“The greatest deterrent
to freedom are men and women of zeal, well-meaning, but
without knowledge or understanding.”
~Justice Louis Brandeis~

"People are so quick to defend their own agendas, but they so often fail to realize we must protect the rights of all if we are to continue to have any rights of our own."
~Jenqu~

Ranch meaning, in general, any real world dwelling probably not involving full care board. Kind of a rural voice of real horse owners, trainers, traders, auction owners, rodeo contractors, etc.. all of us who have taken a verbal beating and called greedy ass hats. Back at the Ranch contributors, moderators, subjects, and so on, are pro-horse, pro-owner, and pro-slaughter.
Back at the Ranch was formed by a group of like minded horse / livestock owners. It is a place for us to try to educate, a place to vent our frustrations with the current equine industry, a place to share humor and snark, and in general try to open the eyes of the public who seem to be anti-agriculture.We do have a section for comments of course, and if you would like to email us you can do so directly or through the contact us form. We like to hear from our readers. I hope you enjoy reading our blog as much as I enjoy managing it.
Sincerely,
Ranch Manager
manager_back_at_the_ranch@yahoo.com

Tuesday, August 18, 2009

I Need Some Information - Facts

Just a quick post today between barn work and riding. I have seen over and over again people posting that USDA does or does not classify horses as livestock, that the FDA does or does not classify horses as livestock. I have tried to find an actual classification of animals on USDA, FDA, and thomas law websites. I have found no formal classifications on any of the Federal Gov. websites. My State has a very black and white classification but from what I hear not all states are as informative as mine.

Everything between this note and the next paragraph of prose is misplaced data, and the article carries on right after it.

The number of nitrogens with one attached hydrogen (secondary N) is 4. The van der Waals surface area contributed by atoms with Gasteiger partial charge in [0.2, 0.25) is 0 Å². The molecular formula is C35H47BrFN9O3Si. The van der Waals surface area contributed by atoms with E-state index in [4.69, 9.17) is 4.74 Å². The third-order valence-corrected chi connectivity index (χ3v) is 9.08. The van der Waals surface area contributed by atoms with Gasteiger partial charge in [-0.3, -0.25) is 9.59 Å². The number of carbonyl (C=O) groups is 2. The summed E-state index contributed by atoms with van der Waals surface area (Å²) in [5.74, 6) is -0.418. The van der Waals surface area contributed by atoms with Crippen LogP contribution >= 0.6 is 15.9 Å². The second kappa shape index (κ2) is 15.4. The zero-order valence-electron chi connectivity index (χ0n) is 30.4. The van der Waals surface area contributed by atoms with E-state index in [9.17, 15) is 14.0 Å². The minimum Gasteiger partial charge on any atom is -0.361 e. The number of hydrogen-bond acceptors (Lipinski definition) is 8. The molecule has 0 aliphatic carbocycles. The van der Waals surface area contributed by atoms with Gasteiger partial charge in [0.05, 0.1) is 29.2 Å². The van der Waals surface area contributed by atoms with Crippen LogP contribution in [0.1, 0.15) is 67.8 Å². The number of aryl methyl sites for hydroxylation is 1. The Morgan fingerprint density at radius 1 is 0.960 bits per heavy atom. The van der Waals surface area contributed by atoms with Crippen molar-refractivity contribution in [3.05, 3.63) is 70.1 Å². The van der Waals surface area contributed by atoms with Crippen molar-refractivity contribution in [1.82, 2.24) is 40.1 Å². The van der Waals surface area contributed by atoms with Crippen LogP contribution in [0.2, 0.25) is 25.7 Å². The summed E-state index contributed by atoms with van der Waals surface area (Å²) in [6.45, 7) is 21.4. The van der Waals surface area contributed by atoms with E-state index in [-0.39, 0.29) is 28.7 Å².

In looking for the information I did find several places on the USDA site that refers to horses as livestock, as seen in a previous post. I spent time last night and early this morning, waiting for daylight, on the FDA site. I find several places where "horses, mules, and other equine" are refered to as meat or food animals. I also saw a publication about goats being called pets but are livestock much like horses. So can ANYONE please find and provide some links to the official classification of equines by the USDA and FDA? You can email them to me or post them in comments.
Thanks to all so far who have participated in our poll, and thanks in advance to anyone who can give me some info on Animal classifications.

7 comments:

  1. http://www.bayequest.info/horsetalk/livestock.htm

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  2. The U.S. Department of Agriculture's (USDA) Census of Agriculture reported that there were 1,911,859 farms in the United States in 1997. Over two-thirds of these farms—1,315,051 farms (69 percent)—reported livestock inventory or livestock sales. Farms with livestock vary widely in the number and kind of livestock on the farm. Some raise few livestock, primarily for home consumption. Some are predominately pasture-based operations with livestock types such as beef cows, horses, sheep, and goats. Others are predominantly confined operations with livestock types such as fattened cattle, milk cows, swine, chickens, or turkeys. Many of the farms with livestock also raise crops, but others specialize in livestock production and have few acres associated with the farm. A few farms raise specialty livestock types such as ducks, geese, fur-bearing animals, fish, honeybees, and exotic livestock. The majority of farms with livestock are small relative to livestock production, but some farms are quite large, generating sales of livestock products in excess of a million dollars annually. Some farms specialize in a single livestock type, especially the larger farms, but many farms have several livestock types.